Arrested and Discharged from the Army
I was arrested in late October, on a Friday evening at home. A state trooper served a warrant at my house and took me to the county jail. Shortly thereafter, I was picked up by a military police unit from Scott Air Force Base and held over the weekend. Eventually, I was transferred to Fort Knox personnel confinement facility in Kentucky while waiting for charges. The facility wasn’t really jail, but a temporary barracks for other people awaiting discharge … bad apples who had run afoul of the Uniform Code of Military Justice. This would be my last experience in the Army, similar to basic training: uncertain about the outcome of my future, separated from everything I knew. After a couple of weeks, I was offered an administrative separation under “Other than Honorable Conditions” from the Army. My rank would be busted down to E-1, I wouldn’t receive veterans’ benefits, I wouldn’t be buried with a flag on my coffin and I was forbidden to enlist again. This was all fine with me. I would be happy to end the relationship. I was a very fortunate person. Even as my unit was just settling in at Kuwait, I was no longer a member of the army.
Even before the war started in January of 1991, my life was completely different. I couldn’t just pick up where my life had left off before. I worked at a small business but had to leave the job when the boss explained to me that people in the community threatened to withdraw their business if I continued in his employ. After having received threats by phone and mail, I was constantly paranoid whenever I felt someone looking at me “funny”. Neighbors and people who I thought had been friends weren’t so friendly anymore, even some extended family didn’t really know how to interact with me. I was very fortunate that I was soon offered the Jim Bristol Fellowship at the Youth & Militarism Program of the American Friends Service Committee in Philadelphia, PA. Harold Jordan, the director of the Youth & Militarism Program had been an early advocate and provided a concrete opportunity for me to take my experience and apply it to a positive direction. From there I met people who supported me, who were conscientious objectors and war resisters from previous eras. An especially active group who took others and me under their wing during this time was Veterans for Peace. I was befriended by a woman named Nancy Clarke, a member of the very active Boston Veterans for Peace group.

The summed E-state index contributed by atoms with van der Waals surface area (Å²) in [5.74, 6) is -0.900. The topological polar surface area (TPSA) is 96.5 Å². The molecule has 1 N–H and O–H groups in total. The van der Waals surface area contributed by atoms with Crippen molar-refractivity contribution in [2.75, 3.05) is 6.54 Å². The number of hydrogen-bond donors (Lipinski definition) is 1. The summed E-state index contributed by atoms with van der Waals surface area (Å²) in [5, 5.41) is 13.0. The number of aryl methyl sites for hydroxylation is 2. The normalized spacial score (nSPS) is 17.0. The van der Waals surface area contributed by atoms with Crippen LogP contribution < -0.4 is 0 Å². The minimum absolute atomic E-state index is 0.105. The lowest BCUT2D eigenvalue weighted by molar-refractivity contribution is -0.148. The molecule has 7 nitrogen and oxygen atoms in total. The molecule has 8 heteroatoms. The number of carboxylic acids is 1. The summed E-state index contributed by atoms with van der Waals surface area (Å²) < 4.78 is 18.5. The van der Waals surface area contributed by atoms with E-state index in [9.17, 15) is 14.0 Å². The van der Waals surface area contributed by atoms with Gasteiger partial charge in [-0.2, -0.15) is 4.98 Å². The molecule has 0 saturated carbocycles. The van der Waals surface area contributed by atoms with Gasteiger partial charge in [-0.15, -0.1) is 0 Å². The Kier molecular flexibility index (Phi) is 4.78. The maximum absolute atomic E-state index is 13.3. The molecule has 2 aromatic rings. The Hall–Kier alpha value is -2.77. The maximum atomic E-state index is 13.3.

Community of War Resisters
For war resisters who have come to reject participation in war, we all arrived at the same decision but through such different circumstances that no two stories are the same. The consequences of our experiences however, are universal: knowing that somehow we are different, “other”; the sense of isolation we initially feel; the ostracism from our peers, strangers and even loved ones for articulating our difference. That feeling occurs before one initiates a request to be recognized as a conscientious objector or decides to desert. Becoming a war resister or conscientious objector isn’t a decision that one makes suddenly, it occurs as the tipping point of accumulated experience. Even when pressed to articulate this “a-ha!” moment, some of us struggle, others are eloquent, but we are together in our refusal.
The only true thing I can tell war resisters and conscientious objectors is this: It’s okay to be scared of the consequences. We live in a scary world. Not everyone will understand or support you, some people may threaten you and you may spend time in jail. But other people will support you. There’s a whole community of people who believe that what you are doing is right. It’s okay to not be able to fully articulate your reasons for why you think your participation in war is wrong. You don’t have to solve the conflicts or propose a diplomatic solution to the problem just because you think war is wrong. You don’t have to have all the answers. No matter what the outcome, hold in your heart — for the rest of your — life, confidence in your decision. You did the right thing.
 Cynthia Enloe: Making Feminist sense of international politics. Bananas, beaches and bases. London, Sydney, Wellington, Pandora 1989